- SMS-data, where individual slices have a non-constant inter-slice distances.
- VASO data with non-constant TRs
- Multi-echo, multi-coil, and Magnitude/Phase data.
There is a Mac-installation package of ISIS-conv. Unfortunately, however, with every IOS update, it has become more complicated to install it.
Since, I spend too much time figuring out how to install it after every update, I am collecting the necessary steps in this Blog post for future reference:
In this blog post, I want to describe the application and working principle of a few spatial smoothing algorithms that are implemented in LAYNII.
- Confined smoothing along similar anatomical structures with
- Smoothing along the layers with
- Smoothing within columns with
- Smoothing across specific spatial dimensions only with
- Smoothing long the time domain with
In this Blog post, I seek to describe a quick example of how to analyze high-resolution data across layers and columns with LAYNII.
In this blogpost I describe how to install the DTI-TK NIfTI quicklook plugin for nii files for mac OS.
In this blog post, I want to write about pipelines on how to prepare Nifti-brain data and make them printable by a 3D-printer.
Two pipelines are shown. One pipeline describes the 3D-printing the cortical folding structure that is estimated with Freesurfer and subsequently corrected with Meshlab. And another pipeline describes how you can 3D-print any binary nii-volume by using the AFNI-program IsoSurface and correct the output with netfabb. Continue reading “3D-printing nii data”
Often we would like to normalize depth-dependent fMRI signals and assign it to specific cytoarchitectonially defined cortical layers. However, we often only have access to cytoarchitectonial histology data in the form to figures in papers. But since we only have the web-view or the PDF available, we cannot easily extract those data as a layer-profile. Since most layering tools are designed for nii data only, paper figures (e.g. jpg or GNP) are not straight-forwardly transformed to layer profiles.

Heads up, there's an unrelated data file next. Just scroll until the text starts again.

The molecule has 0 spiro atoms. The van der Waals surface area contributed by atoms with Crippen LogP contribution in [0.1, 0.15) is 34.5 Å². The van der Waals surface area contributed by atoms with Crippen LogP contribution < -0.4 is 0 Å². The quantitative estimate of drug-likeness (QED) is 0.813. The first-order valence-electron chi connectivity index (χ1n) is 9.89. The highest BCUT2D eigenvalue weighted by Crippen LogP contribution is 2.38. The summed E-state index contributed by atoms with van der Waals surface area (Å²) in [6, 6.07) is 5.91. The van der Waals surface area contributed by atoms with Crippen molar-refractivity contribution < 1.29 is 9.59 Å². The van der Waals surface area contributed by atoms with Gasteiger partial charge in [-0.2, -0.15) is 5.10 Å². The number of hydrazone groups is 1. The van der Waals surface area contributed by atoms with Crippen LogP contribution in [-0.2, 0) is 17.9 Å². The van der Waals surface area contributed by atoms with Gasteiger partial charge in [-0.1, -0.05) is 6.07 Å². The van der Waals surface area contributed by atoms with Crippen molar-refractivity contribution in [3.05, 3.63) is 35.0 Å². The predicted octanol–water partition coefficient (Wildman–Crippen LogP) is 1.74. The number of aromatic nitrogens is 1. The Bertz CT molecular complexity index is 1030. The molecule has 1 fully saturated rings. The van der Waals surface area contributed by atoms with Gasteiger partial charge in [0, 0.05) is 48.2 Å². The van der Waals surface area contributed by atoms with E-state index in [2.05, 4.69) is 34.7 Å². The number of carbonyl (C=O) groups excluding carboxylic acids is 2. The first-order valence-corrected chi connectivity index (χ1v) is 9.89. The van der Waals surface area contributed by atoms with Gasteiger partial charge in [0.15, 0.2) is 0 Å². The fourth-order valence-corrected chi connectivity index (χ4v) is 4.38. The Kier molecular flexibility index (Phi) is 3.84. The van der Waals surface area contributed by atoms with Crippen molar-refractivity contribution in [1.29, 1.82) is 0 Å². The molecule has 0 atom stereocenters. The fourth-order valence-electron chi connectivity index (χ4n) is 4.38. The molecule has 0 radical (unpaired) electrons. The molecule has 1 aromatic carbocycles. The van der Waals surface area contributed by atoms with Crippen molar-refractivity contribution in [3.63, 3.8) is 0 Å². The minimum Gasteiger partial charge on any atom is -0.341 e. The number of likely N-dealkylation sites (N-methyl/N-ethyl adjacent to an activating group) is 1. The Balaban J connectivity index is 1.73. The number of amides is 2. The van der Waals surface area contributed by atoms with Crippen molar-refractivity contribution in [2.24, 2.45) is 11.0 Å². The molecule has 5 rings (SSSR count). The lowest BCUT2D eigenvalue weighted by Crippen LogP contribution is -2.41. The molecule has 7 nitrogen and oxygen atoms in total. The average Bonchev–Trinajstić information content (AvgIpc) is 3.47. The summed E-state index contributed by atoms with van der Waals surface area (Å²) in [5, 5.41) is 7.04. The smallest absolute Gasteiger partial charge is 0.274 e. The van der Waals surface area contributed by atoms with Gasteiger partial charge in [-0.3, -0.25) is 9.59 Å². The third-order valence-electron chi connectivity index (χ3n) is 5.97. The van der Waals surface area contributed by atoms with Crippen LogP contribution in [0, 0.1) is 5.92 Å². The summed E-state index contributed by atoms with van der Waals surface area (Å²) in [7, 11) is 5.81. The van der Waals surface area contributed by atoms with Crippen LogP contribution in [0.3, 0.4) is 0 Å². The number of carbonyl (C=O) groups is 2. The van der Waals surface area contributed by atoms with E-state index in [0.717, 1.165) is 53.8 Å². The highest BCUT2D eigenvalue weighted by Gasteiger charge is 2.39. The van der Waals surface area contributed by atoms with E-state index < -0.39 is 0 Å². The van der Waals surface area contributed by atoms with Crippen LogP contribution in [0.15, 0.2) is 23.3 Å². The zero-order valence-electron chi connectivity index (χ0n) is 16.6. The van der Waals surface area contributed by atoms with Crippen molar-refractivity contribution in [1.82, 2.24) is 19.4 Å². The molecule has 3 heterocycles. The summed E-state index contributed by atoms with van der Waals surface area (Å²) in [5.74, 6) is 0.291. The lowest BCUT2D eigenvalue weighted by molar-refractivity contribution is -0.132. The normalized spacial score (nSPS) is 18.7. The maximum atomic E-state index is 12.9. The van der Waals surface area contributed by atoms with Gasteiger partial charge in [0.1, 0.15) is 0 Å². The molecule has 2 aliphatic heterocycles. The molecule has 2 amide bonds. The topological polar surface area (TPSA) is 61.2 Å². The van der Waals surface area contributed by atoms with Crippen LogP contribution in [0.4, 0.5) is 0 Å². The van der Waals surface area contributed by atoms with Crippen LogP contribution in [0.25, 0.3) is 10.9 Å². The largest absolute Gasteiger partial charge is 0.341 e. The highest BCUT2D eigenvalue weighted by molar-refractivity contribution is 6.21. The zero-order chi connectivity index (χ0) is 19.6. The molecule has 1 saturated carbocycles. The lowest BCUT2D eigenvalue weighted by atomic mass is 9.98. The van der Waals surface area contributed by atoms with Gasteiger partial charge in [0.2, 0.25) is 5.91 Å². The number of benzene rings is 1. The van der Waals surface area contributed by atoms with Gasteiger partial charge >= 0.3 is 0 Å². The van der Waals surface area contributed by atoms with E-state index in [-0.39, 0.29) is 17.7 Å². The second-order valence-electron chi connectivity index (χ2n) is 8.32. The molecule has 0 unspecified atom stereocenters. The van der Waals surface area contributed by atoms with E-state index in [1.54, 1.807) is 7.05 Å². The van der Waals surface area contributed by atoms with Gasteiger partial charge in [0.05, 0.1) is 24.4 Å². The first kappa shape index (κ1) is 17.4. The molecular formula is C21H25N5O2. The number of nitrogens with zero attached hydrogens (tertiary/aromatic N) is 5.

In this blob post, I describe a set of steps on how to convert any paper figure into a nii-file that allows the extraction of layer profiles.
In layer-fMRI, we spend so much time and effort to achieve high spatial resolutions and small voxel sizes during the acquisition. However, during the evaluation pipeline much of this spatial resolution can be lost during multiple resampling steps.
In this post, I want to discuss sources of signal blurring during spatial resampling steps and potential strategies to account for them.
Smoothing within layers can be advantageous for multiple reasons:
- Increasing the CNR without loosing spatial information across cortical depths.
- Visualization of striping pattern across columnar structures.
- Avoiding leakage of physiological noise from CSF space into GM tissue.
This is a step-by-step description on how to obtain layer profiles from any high-resolution fMRI dataset. It is based on manual delineated ROIs and does not require the tricky analysis steps including distortion correction, registration to whole brain “anatomical” datasets, or automatic tissue type segmentation. Hence this is a very quick way for a first glance of the freshly acquired data.
The important steps are: 1.) Upscaling, 2.) Manual delineation of GM, 3.) Calculation of cortical depths in ROI, 4.) Extracting functional data based on calculated cortical depths.
This post shows the overview of doing bias field correction in in SPM. Doing this helps me a lot to improve the accuracy of FreeSurfer with MP2RAGE data. The members of Polimeni’s group also use it as an additional per-processing step before giving the data to Freesurfer.
The SPM bis field correction is part of the segmentation pipeline in SPM. I use the following bash script and the following matlab stript:
Bias_field_script_job.m and start_bias_field.sh.
In this blog post, I describe how you can build your own standalone C++ program to analyze nii data without any dependencies beyond C++. Hence, it will work without the libraries from other fMRI software packages, e.g. odin, afni. The only tricky part is to use a stand alone nii I/O to write your own C++ evaluation programs. Here, I do it by incorporating the few files that i borrowed from the afni source code.